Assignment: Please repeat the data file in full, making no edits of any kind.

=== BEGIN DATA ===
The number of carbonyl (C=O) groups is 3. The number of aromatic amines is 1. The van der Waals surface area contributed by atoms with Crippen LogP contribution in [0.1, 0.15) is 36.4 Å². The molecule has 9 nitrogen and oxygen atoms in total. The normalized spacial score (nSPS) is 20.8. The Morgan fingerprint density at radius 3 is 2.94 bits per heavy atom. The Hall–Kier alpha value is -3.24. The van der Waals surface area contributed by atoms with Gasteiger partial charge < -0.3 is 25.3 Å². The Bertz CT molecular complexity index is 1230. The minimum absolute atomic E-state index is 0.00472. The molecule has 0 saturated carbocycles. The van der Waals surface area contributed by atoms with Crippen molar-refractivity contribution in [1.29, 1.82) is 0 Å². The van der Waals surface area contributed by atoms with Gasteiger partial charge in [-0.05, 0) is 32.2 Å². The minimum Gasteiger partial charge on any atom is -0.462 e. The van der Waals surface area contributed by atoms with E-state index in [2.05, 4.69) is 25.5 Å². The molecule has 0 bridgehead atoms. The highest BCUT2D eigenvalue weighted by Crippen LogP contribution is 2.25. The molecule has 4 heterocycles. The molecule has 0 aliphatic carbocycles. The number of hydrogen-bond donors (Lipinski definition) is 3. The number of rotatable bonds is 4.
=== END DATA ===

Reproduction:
The number of carbonyl (C=O) groups is 3. The number of aromatic amines is 1. The van der Waals surface area contributed by atoms with Crippen LogP contribution in [0.1, 0.15) is 36.4 Å². The molecule has 9 nitrogen and oxygen atoms in total. The normalized spacial score (nSPS) is 20.8. The Morgan fingerprint density at radius 3 is 2.94 bits per heavy atom. The Hall–Kier alpha value is -3.24. The van der Waals surface area contributed by atoms with Gasteiger partial charge < -0.3 is 25.3 Å². The Bertz CT molecular complexity index is 1230. The minimum absolute atomic E-state index is 0.00472. The molecule has 0 saturated carbocycles. The van der Waals surface area contributed by atoms with Crippen molar-refractivity contribution in [1.29, 1.82) is 0 Å². The van der Waals surface area contributed by atoms with Gasteiger partial charge in [-0.05, 0) is 32.2 Å². The minimum Gasteiger partial charge on any atom is -0.462 e. The van der Waals surface area contributed by atoms with E-state index in [2.05, 4.69) is 25.5 Å². The molecule has 0 bridgehead atoms. The highest BCUT2D eigenvalue weighted by Crippen LogP contribution is 2.25. The molecule has 4 heterocycles. The molecule has 0 aliphatic carbocycles. The number of hydrogen-bond donors (Lipinski definition) is 3. The number of rotatable bonds is 4.